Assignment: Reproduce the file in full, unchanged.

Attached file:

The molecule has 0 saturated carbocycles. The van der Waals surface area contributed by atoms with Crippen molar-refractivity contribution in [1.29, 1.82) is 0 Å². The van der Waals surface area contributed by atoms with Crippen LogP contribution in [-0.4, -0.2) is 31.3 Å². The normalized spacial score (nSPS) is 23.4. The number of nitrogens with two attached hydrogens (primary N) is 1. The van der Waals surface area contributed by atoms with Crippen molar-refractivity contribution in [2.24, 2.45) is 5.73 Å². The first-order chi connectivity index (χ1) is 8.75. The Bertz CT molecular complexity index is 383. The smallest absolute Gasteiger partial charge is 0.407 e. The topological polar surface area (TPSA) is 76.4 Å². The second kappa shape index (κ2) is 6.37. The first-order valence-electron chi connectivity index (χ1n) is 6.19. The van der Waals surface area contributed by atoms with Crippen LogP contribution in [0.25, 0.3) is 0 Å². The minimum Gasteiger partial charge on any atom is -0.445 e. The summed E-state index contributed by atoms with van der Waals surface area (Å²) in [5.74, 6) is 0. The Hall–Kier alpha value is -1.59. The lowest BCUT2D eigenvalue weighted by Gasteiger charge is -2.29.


The molecule has 0 saturated carbocycles. The van der Waals surface area contributed by atoms with Crippen molar-refractivity contribution in [1.29, 1.82) is 0 Å². The van der Waals surface area contributed by atoms with Crippen LogP contribution in [-0.4, -0.2) is 31.3 Å². The normalized spacial score (nSPS) is 23.4. The number of nitrogens with two attached hydrogens (primary N) is 1. The van der Waals surface area contributed by atoms with Crippen molar-refractivity contribution in [2.24, 2.45) is 5.73 Å². The first-order chi connectivity index (χ1) is 8.75. The Bertz CT molecular complexity index is 383. The smallest absolute Gasteiger partial charge is 0.407 e. The topological polar surface area (TPSA) is 76.4 Å². The second kappa shape index (κ2) is 6.37. The first-order valence-electron chi connectivity index (χ1n) is 6.19. The van der Waals surface area contributed by atoms with Crippen LogP contribution in [0.25, 0.3) is 0 Å². The minimum Gasteiger partial charge on any atom is -0.445 e. The summed E-state index contributed by atoms with van der Waals surface area (Å²) in [5.74, 6) is 0. The Hall–Kier alpha value is -1.59. The lowest BCUT2D eigenvalue weighted by Gasteiger charge is -2.29.